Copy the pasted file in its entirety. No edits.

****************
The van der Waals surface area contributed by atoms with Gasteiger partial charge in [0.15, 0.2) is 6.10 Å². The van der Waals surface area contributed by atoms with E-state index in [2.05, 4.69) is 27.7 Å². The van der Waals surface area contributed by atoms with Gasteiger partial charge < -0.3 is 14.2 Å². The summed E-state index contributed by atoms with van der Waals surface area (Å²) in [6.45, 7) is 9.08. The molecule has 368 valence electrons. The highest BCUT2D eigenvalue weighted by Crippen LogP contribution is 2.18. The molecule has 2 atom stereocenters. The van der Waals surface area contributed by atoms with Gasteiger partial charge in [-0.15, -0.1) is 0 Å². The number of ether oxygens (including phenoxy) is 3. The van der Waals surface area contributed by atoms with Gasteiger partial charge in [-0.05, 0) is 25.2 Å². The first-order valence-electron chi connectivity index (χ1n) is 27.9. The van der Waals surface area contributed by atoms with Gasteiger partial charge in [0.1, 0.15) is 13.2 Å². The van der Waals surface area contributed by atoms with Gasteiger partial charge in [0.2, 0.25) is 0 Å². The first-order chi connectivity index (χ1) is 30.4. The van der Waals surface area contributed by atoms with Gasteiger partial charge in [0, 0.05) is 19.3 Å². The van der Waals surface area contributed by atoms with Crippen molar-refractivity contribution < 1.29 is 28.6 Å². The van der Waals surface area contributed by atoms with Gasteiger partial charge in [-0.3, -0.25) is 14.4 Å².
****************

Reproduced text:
The van der Waals surface area contributed by atoms with Gasteiger partial charge in [0.15, 0.2) is 6.10 Å². The van der Waals surface area contributed by atoms with E-state index in [2.05, 4.69) is 27.7 Å². The van der Waals surface area contributed by atoms with Gasteiger partial charge < -0.3 is 14.2 Å². The summed E-state index contributed by atoms with van der Waals surface area (Å²) in [6.45, 7) is 9.08. The molecule has 368 valence electrons. The highest BCUT2D eigenvalue weighted by Crippen LogP contribution is 2.18. The molecule has 2 atom stereocenters. The van der Waals surface area contributed by atoms with Gasteiger partial charge in [-0.15, -0.1) is 0 Å². The number of ether oxygens (including phenoxy) is 3. The van der Waals surface area contributed by atoms with Gasteiger partial charge in [-0.05, 0) is 25.2 Å². The first-order valence-electron chi connectivity index (χ1n) is 27.9. The van der Waals surface area contributed by atoms with Gasteiger partial charge in [0.1, 0.15) is 13.2 Å². The van der Waals surface area contributed by atoms with Gasteiger partial charge in [0.2, 0.25) is 0 Å². The first-order chi connectivity index (χ1) is 30.4. The van der Waals surface area contributed by atoms with Gasteiger partial charge in [0, 0.05) is 19.3 Å². The van der Waals surface area contributed by atoms with Crippen molar-refractivity contribution < 1.29 is 28.6 Å². The van der Waals surface area contributed by atoms with Gasteiger partial charge in [-0.3, -0.25) is 14.4 Å².